Thursday, April 30, 2009

Taylor Canyon-Moses

Aphrodite, Zeus, The Ark, Moses, and The Thracian Mare

T Bow on steep cupped hands,
Primrose Dihedrals
The Ear looms above!
Moses summit

Rappelling Moses with Zeus behind

An early attempt on "Chosstaman Rant" (VO R)
above the Green River

Another view of Chosstaman Rant

After not enough rest, TBow and I headed back into Canyonlands psyched to climb the Primrose Dihedrals on Moses, a classic route we have both been eyeing for a few years now. Now that the weekend was over, (some people have real jobs) we again had the towers to ourselves! Taylor Canyon is a narrow drainage with Wingate cliffs reminiscent of Indian Creek; unfortunately the NPS has decided that Canyonlands has enough climbing routes and has enforced a fixed anchor ban effectively eliminating all new routes in the park. After a casual hike up to this magnificent group of towers we threw ourselves at the direct start and promptly recieved the slapdown on weird stemmy face climbing off the ground. The whole route is no doubt classic, constantly throwing off-size jamming and interesting situations at ya. Our hopes to free "The Ear", a stout bolted OW, turned into just getting our asses up to the top! Maybe one rest day wasn't enough after all...we spent at least an hour on the perfectly flat summit napping and sunbathing before beginning the windy raps back to the base. Definately one of the best desert towers yet...we'll be back!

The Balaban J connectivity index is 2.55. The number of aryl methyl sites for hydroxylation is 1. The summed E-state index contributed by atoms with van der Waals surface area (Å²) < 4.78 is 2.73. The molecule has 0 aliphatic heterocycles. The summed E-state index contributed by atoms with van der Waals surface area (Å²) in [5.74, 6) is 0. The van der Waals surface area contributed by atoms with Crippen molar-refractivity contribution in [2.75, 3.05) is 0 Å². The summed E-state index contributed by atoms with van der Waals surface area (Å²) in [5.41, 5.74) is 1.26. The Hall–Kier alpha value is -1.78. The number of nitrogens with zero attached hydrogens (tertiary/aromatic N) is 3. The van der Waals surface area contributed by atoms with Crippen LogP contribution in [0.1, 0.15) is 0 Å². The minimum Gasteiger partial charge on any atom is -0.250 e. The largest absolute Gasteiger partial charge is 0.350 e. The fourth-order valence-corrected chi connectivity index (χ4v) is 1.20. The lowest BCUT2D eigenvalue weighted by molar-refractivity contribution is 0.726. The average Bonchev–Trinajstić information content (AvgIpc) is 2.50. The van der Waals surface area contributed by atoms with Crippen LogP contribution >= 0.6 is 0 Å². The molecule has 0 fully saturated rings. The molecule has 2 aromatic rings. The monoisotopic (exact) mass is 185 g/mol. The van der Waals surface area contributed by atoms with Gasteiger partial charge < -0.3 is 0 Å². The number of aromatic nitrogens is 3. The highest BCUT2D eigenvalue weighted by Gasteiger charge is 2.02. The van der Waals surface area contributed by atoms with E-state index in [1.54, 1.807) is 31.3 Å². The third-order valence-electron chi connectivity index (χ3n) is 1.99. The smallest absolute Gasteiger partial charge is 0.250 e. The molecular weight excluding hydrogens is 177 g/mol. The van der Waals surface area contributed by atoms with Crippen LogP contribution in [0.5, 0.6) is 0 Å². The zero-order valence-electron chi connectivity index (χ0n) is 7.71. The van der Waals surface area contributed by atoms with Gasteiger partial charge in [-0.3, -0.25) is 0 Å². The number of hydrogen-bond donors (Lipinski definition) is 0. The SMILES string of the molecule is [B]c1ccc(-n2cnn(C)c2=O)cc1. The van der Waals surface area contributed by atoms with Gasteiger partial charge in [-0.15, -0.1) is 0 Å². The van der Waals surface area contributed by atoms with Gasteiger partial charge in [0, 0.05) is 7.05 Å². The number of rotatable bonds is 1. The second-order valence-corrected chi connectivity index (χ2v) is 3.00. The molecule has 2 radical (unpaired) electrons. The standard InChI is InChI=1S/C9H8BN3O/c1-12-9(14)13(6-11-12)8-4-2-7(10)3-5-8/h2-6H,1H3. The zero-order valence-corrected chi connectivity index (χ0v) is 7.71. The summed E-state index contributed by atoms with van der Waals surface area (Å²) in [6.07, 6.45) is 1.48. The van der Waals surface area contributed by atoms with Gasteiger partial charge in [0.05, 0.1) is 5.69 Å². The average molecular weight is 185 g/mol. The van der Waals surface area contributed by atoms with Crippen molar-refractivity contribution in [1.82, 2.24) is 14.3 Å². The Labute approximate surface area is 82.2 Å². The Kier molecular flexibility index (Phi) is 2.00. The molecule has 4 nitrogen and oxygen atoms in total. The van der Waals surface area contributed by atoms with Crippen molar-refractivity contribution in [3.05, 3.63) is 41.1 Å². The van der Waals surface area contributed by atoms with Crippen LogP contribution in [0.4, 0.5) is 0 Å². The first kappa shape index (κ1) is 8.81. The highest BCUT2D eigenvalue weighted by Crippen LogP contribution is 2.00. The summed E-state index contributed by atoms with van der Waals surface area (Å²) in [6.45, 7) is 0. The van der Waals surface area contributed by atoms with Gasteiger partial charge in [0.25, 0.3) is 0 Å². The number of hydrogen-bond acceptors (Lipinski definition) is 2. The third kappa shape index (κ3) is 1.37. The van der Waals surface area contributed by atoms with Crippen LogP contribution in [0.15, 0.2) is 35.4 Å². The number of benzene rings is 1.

We also found some interesting bouldering above the Green River...

Monday, April 27, 2009


Indian Creek

Monster and Washer Woman

Monument Basin

Standing Rock

I'm lovin the 2nd pitch on Standing Rock

Stormy evening in Canyonlands

Monster, Washer Woman, and the Sandcastle

Monster Tower

Washer Woman Arch

T Bow on Washer Woman

Enjoying a great summit slab pitch on Washer Woman

Kyler crushing Annunaki


The Gambler

Ty takes a belay shift
Eric on Annunaki

The Kauffman Brothers have split ways, Joel is climbing in the Alaska Range before guiding Denalil in May, and I'm having a blast in the Utah desert! After training on the sandstone splitters of Indian Creek I was ready to get some towers, so I met T Bow and Wayne Harney in Moab and we bumped our way down the White Rim Road in Canyonlands Park. After a few hours of the most gnarly jostling of our lives we rounded a corner and saw Monument Basin! This place is unreal; shale towers jut out of the ground at mind boggling positions and the desolate spirit of the desert prevails. The gem of the area is Standing Rock, first climbed by Layton Kor in the 60's. The next day we rappeled into the basin and had an excellent climb on surprisingly solid rock and a true wilderness experience-no people!